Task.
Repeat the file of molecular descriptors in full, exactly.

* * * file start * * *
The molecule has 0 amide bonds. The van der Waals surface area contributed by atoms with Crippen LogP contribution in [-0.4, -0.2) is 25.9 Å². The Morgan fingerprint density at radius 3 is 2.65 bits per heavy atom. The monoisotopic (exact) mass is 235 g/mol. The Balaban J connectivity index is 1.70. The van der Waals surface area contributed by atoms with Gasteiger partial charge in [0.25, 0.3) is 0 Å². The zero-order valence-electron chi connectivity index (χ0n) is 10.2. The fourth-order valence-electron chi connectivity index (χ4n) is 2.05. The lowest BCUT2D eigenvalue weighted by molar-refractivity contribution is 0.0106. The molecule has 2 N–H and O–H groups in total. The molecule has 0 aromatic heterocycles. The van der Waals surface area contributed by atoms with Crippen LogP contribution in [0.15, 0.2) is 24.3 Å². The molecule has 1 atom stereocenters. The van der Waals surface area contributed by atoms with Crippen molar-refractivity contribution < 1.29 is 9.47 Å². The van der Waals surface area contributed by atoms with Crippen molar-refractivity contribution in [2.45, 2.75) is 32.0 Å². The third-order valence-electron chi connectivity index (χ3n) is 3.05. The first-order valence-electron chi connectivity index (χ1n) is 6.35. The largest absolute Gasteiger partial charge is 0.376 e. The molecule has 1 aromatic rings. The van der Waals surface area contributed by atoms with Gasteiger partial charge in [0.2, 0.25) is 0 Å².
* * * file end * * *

The molecule has 0 amide bonds. The van der Waals surface area contributed by atoms with Crippen LogP contribution in [-0.4, -0.2) is 25.9 Å². The Morgan fingerprint density at radius 3 is 2.65 bits per heavy atom. The monoisotopic (exact) mass is 235 g/mol. The Balaban J connectivity index is 1.70. The van der Waals surface area contributed by atoms with Gasteiger partial charge in [0.25, 0.3) is 0 Å². The zero-order valence-electron chi connectivity index (χ0n) is 10.2. The fourth-order valence-electron chi connectivity index (χ4n) is 2.05. The lowest BCUT2D eigenvalue weighted by molar-refractivity contribution is 0.0106. The molecule has 2 N–H and O–H groups in total. The molecule has 0 aromatic heterocycles. The van der Waals surface area contributed by atoms with Crippen LogP contribution in [0.15, 0.2) is 24.3 Å². The molecule has 1 atom stereocenters. The van der Waals surface area contributed by atoms with Crippen molar-refractivity contribution < 1.29 is 9.47 Å². The van der Waals surface area contributed by atoms with Crippen molar-refractivity contribution in [2.45, 2.75) is 32.0 Å². The third-order valence-electron chi connectivity index (χ3n) is 3.05. The first-order valence-electron chi connectivity index (χ1n) is 6.35. The largest absolute Gasteiger partial charge is 0.376 e. The molecule has 1 aromatic rings. The van der Waals surface area contributed by atoms with Gasteiger partial charge in [0.2, 0.25) is 0 Å².